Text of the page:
My Invisible City

Sussurat is a city of dust and air. Varying ratios of each make up the walls of the homes and the grounds to be roamed. The inhabitants float through life, with an evolved sense of delicacy and prudence. Trees aren’t blown in the wind — they whittle away until more dust settles. Pages of books are turned with whispers and stories are written with the tickle of plume on parchment. Life goes by in a dreamy drift until the day when the Outsiders arrive. With one clearing of their raspy throats, the city’s foundations crumble. Upon finding a shapeless mass of air and dust, they leave, convinced that there was nothing there to begin with.



Inspired by Italo Calvino’s Le città invisibili – my new favourite book.


Your Most Valuable Weapon

You are so much more
than the numbers and letters
they use to classify you:
you have a voice.

And the dates and the times
and the names and the lines
don’t make a sound…
unless you shout them aloud.

Even when they join the dots
set up by their tabloid masters,
you can erase the lines
with a single breath.

I know we get it wrong time after time,
but can you blame me for believing
that, deep down, this is all we want —
to hear and to be heard?

Social animals,
hungry for the truth.

Too many times
have they overlooked your ability,
have they abused your adaptability,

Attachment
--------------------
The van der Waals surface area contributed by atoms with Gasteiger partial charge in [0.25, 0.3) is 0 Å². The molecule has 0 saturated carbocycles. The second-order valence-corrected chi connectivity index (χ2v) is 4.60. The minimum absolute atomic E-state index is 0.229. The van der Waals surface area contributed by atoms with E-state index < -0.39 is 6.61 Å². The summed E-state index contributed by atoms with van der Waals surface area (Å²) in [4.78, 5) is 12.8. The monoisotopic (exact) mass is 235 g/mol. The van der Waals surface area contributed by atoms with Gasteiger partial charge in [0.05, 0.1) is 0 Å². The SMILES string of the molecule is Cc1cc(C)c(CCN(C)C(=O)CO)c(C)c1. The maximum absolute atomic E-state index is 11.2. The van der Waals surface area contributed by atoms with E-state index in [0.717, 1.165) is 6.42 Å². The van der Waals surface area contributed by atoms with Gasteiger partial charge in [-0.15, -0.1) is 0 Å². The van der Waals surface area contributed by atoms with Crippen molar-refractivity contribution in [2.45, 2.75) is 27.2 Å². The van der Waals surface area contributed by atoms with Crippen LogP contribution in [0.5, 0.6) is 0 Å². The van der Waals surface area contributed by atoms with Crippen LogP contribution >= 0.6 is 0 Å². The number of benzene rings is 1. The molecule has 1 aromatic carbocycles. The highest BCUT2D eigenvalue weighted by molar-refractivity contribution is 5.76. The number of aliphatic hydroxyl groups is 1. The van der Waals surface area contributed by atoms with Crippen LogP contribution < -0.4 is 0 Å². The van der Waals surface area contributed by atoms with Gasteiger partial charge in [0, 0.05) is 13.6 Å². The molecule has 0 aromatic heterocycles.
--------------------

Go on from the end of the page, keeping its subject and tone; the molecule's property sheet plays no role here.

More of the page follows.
have they trampled on your dignity,
as you exercised your right to remain silent.

Your strength is in your words:
the vehicle of your thoughts,
the ally of your actions,
the commander of your future.

Be brave with your words.

When ignorance and fear battle against empathy,
they are your most valuable weapon.

What’s in a name?

What’s in a name? A name tells you more about the namer than the named, given that the name is often given before the name-giver gives birth to the named.

The other day I read about how some data buff in an open-plan office with laminate flooring can determine your wealth, intelligence, and beauty from your name. The letters on your passport are powerless, but the choice and arrangement of them allows the buff to categorise your parents into a specific cross-section of society. He has the right to do so because his parents moved in a circle which permitted them to call him ‘Atticus’ — it’s not his fault.

Ask your question to the father who calls his son Mikel, rather than Miguel, because Franco is dead, or the mother who shortens her son’s name from Mohammad to Mo because Western society isn’t quite as tolerant as she had hoped.

They’ll know what’s in a name.

The Unclean

The harmonica wheezes
through layers of dirt,
but nobody hears.

The putrid air nips at our heels.
On we trot.

The chill battles with our scarves,
But we chalk up their privilege:
blankets, books, coffee, cigarettes.

Probably a pile of pennies,
a horde of the hardest hallucinogenics.

And when it is us who are dead on doorsteps,
imploring divine mercy, beseeching sacred protection,
it will be too late to realise:
Our leprosy cannot be healed,
Our devils will not be cast out:

We are the unclean.